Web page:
WWF: Half of natural World Heritage Sites threatened by industry | News | DW | 06.04.2016
  1. Inhalt
  2. Navigation
  3. Weitere Inhalte
  4. Metanavigation
  5. Suche
  6. Choose from 30 Languages


WWF: Half of natural World Heritage Sites threatened by industry

The conservation group WWF has warned that nearly half of natural World Heritage Sites are under threat from industry. The sites provide valuable economic, social and environmental benefits to communities.

Almost half of all natural World Heritage Sites, including the Great Barrier Reef and Germany's Wadden Sea, are threatened by industrial activities, the World Wide Fund for Nature (WWF, formerly "World Wildlife Fund") warned on Wednesday.

Of the 229 natural and mixed cultural World Heritage Sites, 114 are under are threat from oil and gas exploration and extraction, mining, illegal logging, construction, overfishing or unsustainable water use. Some are threatened by multiple industrial activities.

"Despite the obvious benefits of these natural areas, we still haven't managed to decouple economic development from environmental degradation," WWF director general Marco Lambertini said in the report.

Natural World Heritage Sites - including national parks, nature preserves, reefs, coastal areas and forests - are not only environmental treasures for all of humanity, but provide food, water, medicine and tourism income to more than 11 million people.

Watch video 06:18

Saving Costa Rica's birds

By some estimates, all of the world's natural protected areas receive 8 billion visitors a year, creating $600 billion in economic activity. Some of these are World Heritage Sites.

"Protecting natural areas and ecosystems is not antidevelopment. It is in the interest of long-term, robust and sustainable development that benefits people and natural systems, including our social stability, economic prosperity, and individual well-being," Lambertini said.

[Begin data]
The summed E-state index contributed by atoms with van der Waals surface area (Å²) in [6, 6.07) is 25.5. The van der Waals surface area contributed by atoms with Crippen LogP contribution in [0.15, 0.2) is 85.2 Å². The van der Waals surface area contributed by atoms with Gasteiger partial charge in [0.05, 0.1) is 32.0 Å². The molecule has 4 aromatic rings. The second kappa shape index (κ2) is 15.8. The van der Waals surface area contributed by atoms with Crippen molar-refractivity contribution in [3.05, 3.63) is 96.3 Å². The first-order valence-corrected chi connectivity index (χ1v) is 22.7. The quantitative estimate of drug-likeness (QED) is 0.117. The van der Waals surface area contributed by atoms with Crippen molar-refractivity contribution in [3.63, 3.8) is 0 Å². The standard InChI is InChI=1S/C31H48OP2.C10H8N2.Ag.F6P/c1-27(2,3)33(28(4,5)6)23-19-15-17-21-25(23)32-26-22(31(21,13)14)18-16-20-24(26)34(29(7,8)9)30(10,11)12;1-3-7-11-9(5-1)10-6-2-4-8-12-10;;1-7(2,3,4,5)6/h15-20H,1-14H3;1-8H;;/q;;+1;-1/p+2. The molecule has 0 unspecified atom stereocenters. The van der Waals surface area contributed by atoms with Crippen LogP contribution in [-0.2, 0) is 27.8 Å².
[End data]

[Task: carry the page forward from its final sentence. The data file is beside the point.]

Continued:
Some World Heritage Sites also play an important role in larger ecosystems, sucking up climate change causing greenhouse gases and protecting fish and wildlife.

"Healthy, natural World Heritage sites contribute to poverty reduction, help alleviate food insecurity, combat climate change and restore and promote the sustainable use of ecosystems," said Lambertini.

Among the sites under threat is the Great Barrier Reef, which has experienced coral bleaching and is under threat from the development of the giant Carmichael coal mine.


Healthy coral (L) compared to bleached coral.

The world's second largest reef system in Belize is also under threat, as are the Galapagos Islands and Peru's iconic Machu Pichu. The Grand Canyon in the United States is under threat from dams and overuse of water.

The unique tidal zones of the Wadden Sea shared by Germany, the Netherlands and Denmark are also under threat from oil and gas concessions and shipping, WWF said.

The Primeval Beech Forests of the Carpathians and the Ancient Beech Forests of Germany, a transnational site that includes five German forests on the Baltic Sea, are also under threat from oil and gas concessions, WWF said.

Deutschland Nationalpark Wattenmeer

The Wadden Sea consists of tidal flats and wetlands.

The WWF urged governments to abide by their commitments and cancel projects that threaten World Heritage Sites.

It also called on companies to stop industrial activities in protected areas, and is asking financial institutions not to fund them.

DW recommends

Audios and videos on the topic